Botticelli, “Primavera,” ca. c. 1477–1482 (Photo: Google Arts & Culture via Wikimedia Commons Public Domain)

Florentine artist Sandro Botticelli is credited for his contributions to the Italian Renaissance. Widely considered one of the most prolific painters of the 15th century, he is known for his large-scale paintings of mythological subject matter, including Primavera, an allegorical celebration of spring.

This piece is one of the most important Early Renaissance works. Housed by Florence’s famed Uffizi Gallery, it continues to attract viewers with its classical symbolism, elaborate composition, and delicate attention to detail.

In order to grasp its enduring significance, it’s important to first understand the context in which it was commissioned and created.

Context

Botticelli painted Primavera around 1480. While its exact origins are debated, it is believed to have been commissioned by Lorenzo di Pierfrancesco de’ Medici—a cousin of Florence’s ruling family—as a gift for his new bride. During this time, art was typically commissioned for Catholic churches and civic buildings. However, Primavera was created for Di Pierfrancesco’s private estate, the Villa di Castello.

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Giusto Utens, “Lunette of Villa di Castello as it appeared in 1599” (Photo via Wikimedia Commons Public Domain)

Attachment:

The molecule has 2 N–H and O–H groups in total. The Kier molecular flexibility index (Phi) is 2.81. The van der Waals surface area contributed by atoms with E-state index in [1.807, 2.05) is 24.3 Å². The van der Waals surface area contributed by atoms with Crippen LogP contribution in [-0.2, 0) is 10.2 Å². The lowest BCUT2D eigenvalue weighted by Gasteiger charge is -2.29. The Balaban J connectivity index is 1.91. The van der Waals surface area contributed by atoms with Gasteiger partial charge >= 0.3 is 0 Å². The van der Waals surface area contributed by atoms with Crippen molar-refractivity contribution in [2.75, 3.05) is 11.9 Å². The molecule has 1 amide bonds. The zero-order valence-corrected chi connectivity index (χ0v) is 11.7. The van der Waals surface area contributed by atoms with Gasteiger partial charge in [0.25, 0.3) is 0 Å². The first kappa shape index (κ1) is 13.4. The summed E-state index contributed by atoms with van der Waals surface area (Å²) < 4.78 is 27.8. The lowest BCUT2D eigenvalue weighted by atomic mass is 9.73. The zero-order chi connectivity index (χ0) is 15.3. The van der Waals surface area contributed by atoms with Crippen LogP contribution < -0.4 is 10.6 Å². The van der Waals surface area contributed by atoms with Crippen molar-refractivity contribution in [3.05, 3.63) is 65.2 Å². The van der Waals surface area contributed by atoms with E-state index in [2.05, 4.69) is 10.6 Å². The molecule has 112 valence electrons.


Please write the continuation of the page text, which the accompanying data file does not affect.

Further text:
Along with The Birth of Venus (another larger-than-life painting), Boticelli painted Primavera after returning to Florence from Rome, where he was hired to create frescoes in the Sistine Chapel. During this time, he began to turn his attention away Roman Catholic iconography and towards scenes from Greek and Roman mythology.

This humanist interest in ancient allegories culminated in The Birth of Venus and Primavera—two tempera paintings starring Venus, the Roman goddess associated with love and beauty.

 

Subject Matter

Venus is featured in the center of Primavera. Clad in typical 15th-century Florence attire, she stands in an arch beneath her son, Cupid, who aims his bow and arrow toward the Three Graces. In mythology, this trio of sisters often represents pleasure, chastity, and beauty, though the specific identities of Botticelli’s figures are not clear.

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Detail of Venus and Cupid

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Detail of the Three Graces

To the left of the Three Graces, Mercury—the Roman god of May—uses his caduceus, or staff, to nudge away a cluster of small, grey clouds. Known as the messenger of the gods, he is shown wearing his signature helmet and winged sandals.

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Detail of Mercury

On the right-hand side of the composition, Zephyr, the Greek god of the west wind, grabs Chloris, a nymph associated with flowers. In mythology, she transforms into Flora, the goddess of spring, who is depicted to the left of the pair.

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Detail of Flora, Zephyr, and Chloris

Fittingly, this springtime scene is set in a mythical forest. Botticelli incorporated roughly 500 identifiable plant species in the scene, including nearly 200 types of flowers.

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Detail of the flowers